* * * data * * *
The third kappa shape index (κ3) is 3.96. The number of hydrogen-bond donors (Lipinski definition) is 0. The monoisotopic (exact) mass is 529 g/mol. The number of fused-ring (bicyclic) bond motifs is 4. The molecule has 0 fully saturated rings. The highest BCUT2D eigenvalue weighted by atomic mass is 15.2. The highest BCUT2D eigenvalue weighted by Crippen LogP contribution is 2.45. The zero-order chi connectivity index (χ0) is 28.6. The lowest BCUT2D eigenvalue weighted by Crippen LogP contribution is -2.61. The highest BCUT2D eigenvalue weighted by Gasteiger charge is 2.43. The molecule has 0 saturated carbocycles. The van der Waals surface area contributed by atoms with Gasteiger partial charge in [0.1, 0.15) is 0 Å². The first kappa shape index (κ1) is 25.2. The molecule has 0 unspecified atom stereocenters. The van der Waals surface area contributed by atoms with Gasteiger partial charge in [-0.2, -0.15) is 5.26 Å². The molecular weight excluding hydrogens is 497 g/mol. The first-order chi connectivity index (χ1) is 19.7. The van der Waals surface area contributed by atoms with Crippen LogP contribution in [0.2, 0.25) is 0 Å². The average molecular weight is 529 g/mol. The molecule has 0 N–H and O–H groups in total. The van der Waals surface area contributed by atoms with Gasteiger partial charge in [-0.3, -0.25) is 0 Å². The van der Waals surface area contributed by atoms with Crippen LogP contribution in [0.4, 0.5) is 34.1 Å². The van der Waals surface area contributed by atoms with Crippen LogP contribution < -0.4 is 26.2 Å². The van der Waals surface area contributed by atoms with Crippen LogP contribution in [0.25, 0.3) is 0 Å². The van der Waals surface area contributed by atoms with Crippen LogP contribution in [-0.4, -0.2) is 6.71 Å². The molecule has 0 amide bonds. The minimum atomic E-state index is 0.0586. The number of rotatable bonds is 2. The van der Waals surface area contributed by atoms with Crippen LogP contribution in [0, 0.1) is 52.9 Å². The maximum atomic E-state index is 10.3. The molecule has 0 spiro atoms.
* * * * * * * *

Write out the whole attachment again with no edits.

The third kappa shape index (κ3) is 3.96. The number of hydrogen-bond donors (Lipinski definition) is 0. The monoisotopic (exact) mass is 529 g/mol. The number of fused-ring (bicyclic) bond motifs is 4. The molecule has 0 fully saturated rings. The highest BCUT2D eigenvalue weighted by atomic mass is 15.2. The highest BCUT2D eigenvalue weighted by Crippen LogP contribution is 2.45. The zero-order chi connectivity index (χ0) is 28.6. The lowest BCUT2D eigenvalue weighted by Crippen LogP contribution is -2.61. The highest BCUT2D eigenvalue weighted by Gasteiger charge is 2.43. The molecule has 0 saturated carbocycles. The van der Waals surface area contributed by atoms with Gasteiger partial charge in [0.1, 0.15) is 0 Å². The first kappa shape index (κ1) is 25.2. The molecule has 0 unspecified atom stereocenters. The van der Waals surface area contributed by atoms with Gasteiger partial charge in [-0.2, -0.15) is 5.26 Å². The molecular weight excluding hydrogens is 497 g/mol. The first-order chi connectivity index (χ1) is 19.7. The van der Waals surface area contributed by atoms with Crippen LogP contribution in [0.2, 0.25) is 0 Å². The average molecular weight is 529 g/mol. The molecule has 0 N–H and O–H groups in total. The van der Waals surface area contributed by atoms with Gasteiger partial charge in [-0.3, -0.25) is 0 Å². The van der Waals surface area contributed by atoms with Crippen LogP contribution in [0.4, 0.5) is 34.1 Å². The van der Waals surface area contributed by atoms with Crippen LogP contribution < -0.4 is 26.2 Å². The van der Waals surface area contributed by atoms with Crippen LogP contribution in [0.25, 0.3) is 0 Å². The van der Waals surface area contributed by atoms with Crippen LogP contribution in [-0.4, -0.2) is 6.71 Å². The molecule has 0 amide bonds. The minimum atomic E-state index is 0.0586. The number of rotatable bonds is 2. The van der Waals surface area contributed by atoms with Crippen LogP contribution in [0, 0.1) is 52.9 Å². The maximum atomic E-state index is 10.3. The molecule has 0 spiro atoms.